Despite a longstanding antagonistic relationship, the agriculture and forestry sectors are coming together, prompted by a growing recognition that one needs the other to address successfully the intertwined challenges of climate change, poverty reduction and food security.
Representatives of the two sectors took important steps toward a new understanding through a roundtable discussion during Agriculture and Rural Development Day 2010, which was held on 4 December in parallel with the United Nations Climate Change Conference under way in Cancún, Mexico. Participants addressed the question of whether agricultural intensification might contribute to both food security as well as climate change mitigation, particularly in relation to new REDD+ schemes.
This seemed at first like a less than promising point of departure – more a shot across the bow than a warm embrace. After all, agriculture is one of the main drivers of deforestation. So, if farmers can produce more on less land sustainably, making agriculture more profitable, this could act as an enticement for them to burn even more forest for crop production. Yet, agriculturalists have maintained for decades that a more intensive agriculture actually reduces the pressure on forests.
Referring to this latter proposition as the Borlaug hypothesis, David Kaimowitz of the Ford Foundation offered a deliberately provocative and critical analysis, insisting that agricultural intensification in fact often comes at the expense of forests. Several panelists widened the debate, with Fahmuddin Agus of Indonesia’s Soil Research Institute citing examples of agriculture increasing and decreasing deforestation. Pauline Nantongo Kalunda of Ecotrust in Uganda offered insights into the challenges and possibilities of intensifying agriculture through carbon-friendly methods, like agroforestry.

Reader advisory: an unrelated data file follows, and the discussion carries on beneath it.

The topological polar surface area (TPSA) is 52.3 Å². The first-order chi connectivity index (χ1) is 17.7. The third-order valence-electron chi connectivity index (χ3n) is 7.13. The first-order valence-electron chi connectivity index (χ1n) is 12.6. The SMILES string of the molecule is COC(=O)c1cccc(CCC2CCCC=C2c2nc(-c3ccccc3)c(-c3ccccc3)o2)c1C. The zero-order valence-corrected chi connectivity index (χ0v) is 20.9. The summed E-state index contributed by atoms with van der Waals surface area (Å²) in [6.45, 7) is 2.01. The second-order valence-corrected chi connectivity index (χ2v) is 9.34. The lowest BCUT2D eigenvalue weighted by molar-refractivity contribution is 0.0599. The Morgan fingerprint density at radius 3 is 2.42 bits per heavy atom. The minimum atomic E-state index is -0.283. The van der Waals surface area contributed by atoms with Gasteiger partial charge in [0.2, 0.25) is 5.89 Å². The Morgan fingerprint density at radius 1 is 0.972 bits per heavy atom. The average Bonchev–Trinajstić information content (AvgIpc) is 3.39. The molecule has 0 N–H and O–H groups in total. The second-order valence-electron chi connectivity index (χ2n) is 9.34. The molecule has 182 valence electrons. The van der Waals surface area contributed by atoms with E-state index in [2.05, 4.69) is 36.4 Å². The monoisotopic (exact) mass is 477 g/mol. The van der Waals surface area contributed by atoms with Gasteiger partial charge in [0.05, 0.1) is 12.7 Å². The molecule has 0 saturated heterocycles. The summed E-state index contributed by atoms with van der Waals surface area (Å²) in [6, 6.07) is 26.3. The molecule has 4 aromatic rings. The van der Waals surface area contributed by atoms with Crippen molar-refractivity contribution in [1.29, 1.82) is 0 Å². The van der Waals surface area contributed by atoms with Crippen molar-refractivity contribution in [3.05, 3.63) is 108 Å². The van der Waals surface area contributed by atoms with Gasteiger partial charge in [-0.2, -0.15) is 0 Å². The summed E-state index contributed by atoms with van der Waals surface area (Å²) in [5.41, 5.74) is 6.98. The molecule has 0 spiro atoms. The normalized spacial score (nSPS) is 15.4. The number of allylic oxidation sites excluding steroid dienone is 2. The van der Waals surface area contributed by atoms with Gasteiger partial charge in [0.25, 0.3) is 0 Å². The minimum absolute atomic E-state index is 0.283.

In the end, the debate proved more cathartic than provocative. It questioned simplistic concepts like the agriculture versus forest dichotomy and the notion that food consumption is driven purely by increasing population and incomes. In their place, it left a more nuanced understanding of the varied country contexts in which the relationship between forests and a more intensive agriculture actually plays out.
The discussion also pointed to a number of quite reasonable measures for making the relationship work, such as providing secure tenure so that both forests and agriculture yield more benefits for rural people, promoting agricultural intensification on already cleared land, halting deforestation for extensive livestock grazing and reducing waste of food, fuel and fertilizer as a means to satisfy growing demand for agricultural products.